Using EXIF and IPTC Photo Location Information in WordPress

WordPress Filter’s to the Rescue!

WordPress is great in the way that it supports ‘filters‘. The output of standard WordPress functions can be modified by applying a filter to them.

We can add a ‘filter’ to change the behaviour of wp_read_image_metadata. This is the function that pulls the metadata from the image when it is first uploaded. A little searching on the web led me to kristarella.com’s guide to “Add image EXIF metadata to WordPress”. She supplied the following code that can be pasted into a WordPress theme’s functions.php file. It supplies the latitude and longitude information from the image EXIF when the wp_get_attachment_metadata() function is used:

function add_geo_exif($meta,$file,$sourceImageType) {
  $exif = @exif_read_data( $file );
  if (!empty($exif['GPSLatitude']))
    $meta['latitude'] = $exif['GPSLatitude'] ;
  if (!empty($exif['GPSLatitudeRef']))
    $meta['latitude_ref'] = trim( $exif['GPSLatitudeRef'] );
  if (!empty($exif['GPSLongitude']))
    $meta['longitude'] = $exif['GPSLongitude'] ;
  if (!empty($exif['GPSLongitudeRef']))
    $meta['longitude_ref'] = trim( $exif['GPSLongitudeRef'] );
  return $meta;
}
add_filter('wp_read_image_metadata', 'add_geo_exif','',3);

So that neatly takes care of getting the latitude and longitude information! Right? Er, no. It turns out latitude and longitude are returned as an array containing degrees, minutes and seconds, not as a decimal which I’ll need later for displaying a Google map. So….

[GARD]

Converting Degrees, Minutes and Seconds to Decimal

A StackOverflow answer provided a php function to convert to decimal. A quick modification gave two functions, one that would provide a ‘machine-readable’ value as a signed decimal, and a ‘human-readable’ version, indicating which hemisphere we’re in by adding W, E, N or S to the value.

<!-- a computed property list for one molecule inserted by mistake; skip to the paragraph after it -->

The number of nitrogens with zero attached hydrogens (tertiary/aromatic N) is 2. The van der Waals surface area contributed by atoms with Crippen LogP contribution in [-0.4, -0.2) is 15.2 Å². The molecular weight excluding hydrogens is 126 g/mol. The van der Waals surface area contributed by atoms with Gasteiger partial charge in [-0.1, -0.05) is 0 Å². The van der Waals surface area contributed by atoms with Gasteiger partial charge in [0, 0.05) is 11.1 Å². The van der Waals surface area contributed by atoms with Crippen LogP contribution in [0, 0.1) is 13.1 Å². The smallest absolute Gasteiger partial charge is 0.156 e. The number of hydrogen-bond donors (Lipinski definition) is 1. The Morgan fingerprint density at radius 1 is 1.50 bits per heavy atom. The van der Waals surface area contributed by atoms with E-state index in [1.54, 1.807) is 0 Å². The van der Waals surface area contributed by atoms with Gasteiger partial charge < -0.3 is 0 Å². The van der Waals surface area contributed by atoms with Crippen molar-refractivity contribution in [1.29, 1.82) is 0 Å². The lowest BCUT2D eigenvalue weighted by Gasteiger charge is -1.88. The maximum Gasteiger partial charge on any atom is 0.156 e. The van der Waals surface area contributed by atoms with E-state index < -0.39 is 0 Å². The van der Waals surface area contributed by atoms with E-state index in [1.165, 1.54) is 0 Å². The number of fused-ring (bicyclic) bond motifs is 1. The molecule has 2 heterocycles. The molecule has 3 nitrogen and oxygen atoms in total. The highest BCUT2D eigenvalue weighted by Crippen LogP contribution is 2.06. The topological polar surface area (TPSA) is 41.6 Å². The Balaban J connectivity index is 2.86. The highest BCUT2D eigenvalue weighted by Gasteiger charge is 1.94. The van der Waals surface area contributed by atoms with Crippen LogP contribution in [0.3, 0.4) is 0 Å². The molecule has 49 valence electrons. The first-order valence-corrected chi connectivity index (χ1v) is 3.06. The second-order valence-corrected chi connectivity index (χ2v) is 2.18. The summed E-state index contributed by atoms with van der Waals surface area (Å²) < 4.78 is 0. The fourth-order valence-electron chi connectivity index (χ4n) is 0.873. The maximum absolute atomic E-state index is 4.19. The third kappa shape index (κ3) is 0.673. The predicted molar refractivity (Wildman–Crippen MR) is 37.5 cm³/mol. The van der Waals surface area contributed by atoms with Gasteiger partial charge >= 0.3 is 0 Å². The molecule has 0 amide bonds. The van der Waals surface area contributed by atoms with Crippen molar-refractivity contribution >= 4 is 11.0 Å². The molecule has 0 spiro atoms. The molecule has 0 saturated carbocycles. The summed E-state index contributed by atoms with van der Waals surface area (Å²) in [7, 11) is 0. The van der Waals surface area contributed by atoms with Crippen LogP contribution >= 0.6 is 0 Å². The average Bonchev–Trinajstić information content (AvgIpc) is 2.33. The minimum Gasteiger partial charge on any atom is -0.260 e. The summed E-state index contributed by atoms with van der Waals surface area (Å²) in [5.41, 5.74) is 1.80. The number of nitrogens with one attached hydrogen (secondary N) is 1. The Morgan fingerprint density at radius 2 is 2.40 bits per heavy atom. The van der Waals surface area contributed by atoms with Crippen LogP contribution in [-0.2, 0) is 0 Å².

/**
 * Helper function to convert exif_read_data's deg min secs into decimal
 */
function getGps($exifCoord, $hemi)
{
  $degrees = count($exifCoord) > 0 ? gps2Num($exifCoord[0]) : 0;
  $minutes = count($exifCoord) > 1 ? gps2Num($exifCoord[1]) : 0;
  $seconds = count($exifCoord) > 2 ? gps2Num($exifCoord[2]) : 0;

  $flip = ($hemi == 'W' or $hemi == 'S') ? -1 : 1;

  return $flip * ($degrees + $minutes / 60 + $seconds / 3600);
}

function getHumanGps($exifCoord, $hemi)
{
  $degrees = count($exifCoord) > 0 ? gps2Num($exifCoord[0]) : 0;
  $minutes = count($exifCoord) > 1 ? gps2Num($exifCoord[1]) : 0;
  $seconds = count($exifCoord) > 2 ? gps2Num($exifCoord[2]) : 0;

  return round($degrees + $minutes / 60 + $seconds / 3600, 3) . ' ' . $hemi;
}

function gps2Num($coordPart)
{
  $parts = explode('/', $coordPart);

  if(count($parts) <= 0)// jic
    return 0;
  if(count($parts) == 1)
    return $parts[0];

  return floatval($parts[0]) / floatval($parts[1]);
}

I had a look at the output of the exif_read_data php function to see if we could pull any more useful information, but unfortunately it turns out that everything else that I want is stored as IPTC data. Nothing’s ever simple!

Next Page: Reading IPTC Data

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